Women's Center

  • PACT

    PACT

    Get Involved In Preventing Gender Violence on Campus! 

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  • Title IX and Sexual Misconduct

    Duke's Commitment to Addressing Sexual Misconduct.


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  • Her Name Is SHE

    Her Name Is SHE

    Helms Pickett, Stephanie: "Her Name Is SHE" (CaryPress)
    Helms Pickett, the newly appointed director of the Women's Center at Duke, considers the challenges faced by contemporary women and how they may use wisdom to complete a journey toward authenticity.

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  • Ask Me About Womanism

    Womanism

Who We Are: 

The Duke University Women’s Center is dedicated to helping every woman at Duke become self-assured with a streetwise savvy that comes from actively engaging with the world. We welcome men and women alike who are committed to gender equity and social change.  Read more.

Have You Heard?

Aug 21, 2014

Zoila Airall, Ph.D., is Assistant Vice President of Campus Life for Student Affairs. She gave these remarks during an evening session for parents of arriving first-year Duke students.

As many of you may be aware, we sent every member of this year’s incoming first-year class two on-line trainings--Alcohol Edu and Haven. Haven is higher education’s first compliance-based program for primary sexual assault prevention. We carefully monitored student participation this summer because it is important to us that each member of this class understand definitions of sexual misconduct, the effects of alcohol on relationships and the ethics of relationships.

We also sent the two trainings to all parents. I will not ask for a show of hands about how many of you actually took the training or how many of you who took the training engaged your son or daughter in a conversation on the topic of sexual misconduct. If you did, you receive a BLUE STAR, because at Duke we do everything in blue and not gold!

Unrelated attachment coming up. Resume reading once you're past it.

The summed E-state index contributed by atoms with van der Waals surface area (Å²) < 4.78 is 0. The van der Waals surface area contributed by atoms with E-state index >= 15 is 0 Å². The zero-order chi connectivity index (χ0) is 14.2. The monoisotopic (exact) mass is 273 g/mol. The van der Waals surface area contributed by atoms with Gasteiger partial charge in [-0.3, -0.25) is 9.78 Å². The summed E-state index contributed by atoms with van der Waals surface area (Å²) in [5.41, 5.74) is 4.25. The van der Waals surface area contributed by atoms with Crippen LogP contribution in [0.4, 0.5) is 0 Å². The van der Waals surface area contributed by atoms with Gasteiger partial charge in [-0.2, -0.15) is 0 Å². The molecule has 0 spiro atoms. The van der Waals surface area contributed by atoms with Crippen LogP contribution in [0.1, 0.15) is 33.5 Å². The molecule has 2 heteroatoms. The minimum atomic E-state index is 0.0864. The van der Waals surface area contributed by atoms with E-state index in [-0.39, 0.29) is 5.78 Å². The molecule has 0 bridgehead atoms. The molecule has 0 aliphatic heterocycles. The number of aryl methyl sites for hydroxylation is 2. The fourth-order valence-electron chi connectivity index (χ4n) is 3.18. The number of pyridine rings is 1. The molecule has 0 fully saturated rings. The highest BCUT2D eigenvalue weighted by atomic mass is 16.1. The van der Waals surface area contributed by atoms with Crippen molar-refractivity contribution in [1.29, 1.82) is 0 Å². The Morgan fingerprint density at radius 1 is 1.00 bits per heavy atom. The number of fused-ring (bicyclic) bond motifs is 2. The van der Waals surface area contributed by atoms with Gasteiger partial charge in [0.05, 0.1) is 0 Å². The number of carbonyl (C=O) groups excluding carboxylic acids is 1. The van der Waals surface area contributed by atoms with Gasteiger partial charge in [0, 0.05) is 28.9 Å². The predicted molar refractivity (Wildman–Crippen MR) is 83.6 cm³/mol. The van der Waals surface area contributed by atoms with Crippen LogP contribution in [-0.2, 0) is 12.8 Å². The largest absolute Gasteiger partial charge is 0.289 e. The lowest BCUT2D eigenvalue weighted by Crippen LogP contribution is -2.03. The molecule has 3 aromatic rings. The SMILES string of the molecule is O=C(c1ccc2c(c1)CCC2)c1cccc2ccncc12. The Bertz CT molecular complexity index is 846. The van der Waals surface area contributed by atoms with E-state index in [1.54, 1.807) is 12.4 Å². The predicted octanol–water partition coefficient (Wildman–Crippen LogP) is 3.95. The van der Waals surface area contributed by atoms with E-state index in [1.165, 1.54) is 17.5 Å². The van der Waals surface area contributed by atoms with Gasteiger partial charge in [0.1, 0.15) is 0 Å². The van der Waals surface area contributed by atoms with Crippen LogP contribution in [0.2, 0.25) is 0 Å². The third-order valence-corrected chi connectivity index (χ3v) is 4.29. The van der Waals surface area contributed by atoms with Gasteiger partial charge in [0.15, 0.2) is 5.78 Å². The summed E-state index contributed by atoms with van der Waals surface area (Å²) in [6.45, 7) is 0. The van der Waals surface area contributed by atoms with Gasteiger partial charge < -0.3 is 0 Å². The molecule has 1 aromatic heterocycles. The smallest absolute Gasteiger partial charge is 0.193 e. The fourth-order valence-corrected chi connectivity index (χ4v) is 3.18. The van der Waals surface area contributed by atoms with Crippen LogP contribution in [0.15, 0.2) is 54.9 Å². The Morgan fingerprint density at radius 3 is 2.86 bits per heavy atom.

But if you did not, there is time before you leave to have a conversation with your son or daughter.

Jun 04, 2014

Maya Angelou entered my life at a time when I very much needed to see someone who looked like me, both in body and in spirit, doing and being something unconventional. I remember reading I Know Why the Caged Bird Sings and hanging onto every word. I was in my first semester of college, at Pace University in New York, and dealing with a particularly trying and debilitating trauma that had recently occurred in my life. A dear friend had recommended this text to me. I didn’t know then that it would serve to reconnect me to pieces of myself that had been silenced/I had silenced. 

I felt daring as I read her words. I saw this woman speaking truths that were mine, in ways that I felt had been forbidden to me. She spoke of pain as though she had conquered it…stood on its neck and reminded it who she was in a world that would tell people who look like me and her otherwise. Maya was unapologetic as she revealed parts of her that were more easily kept covered…private…unseen.

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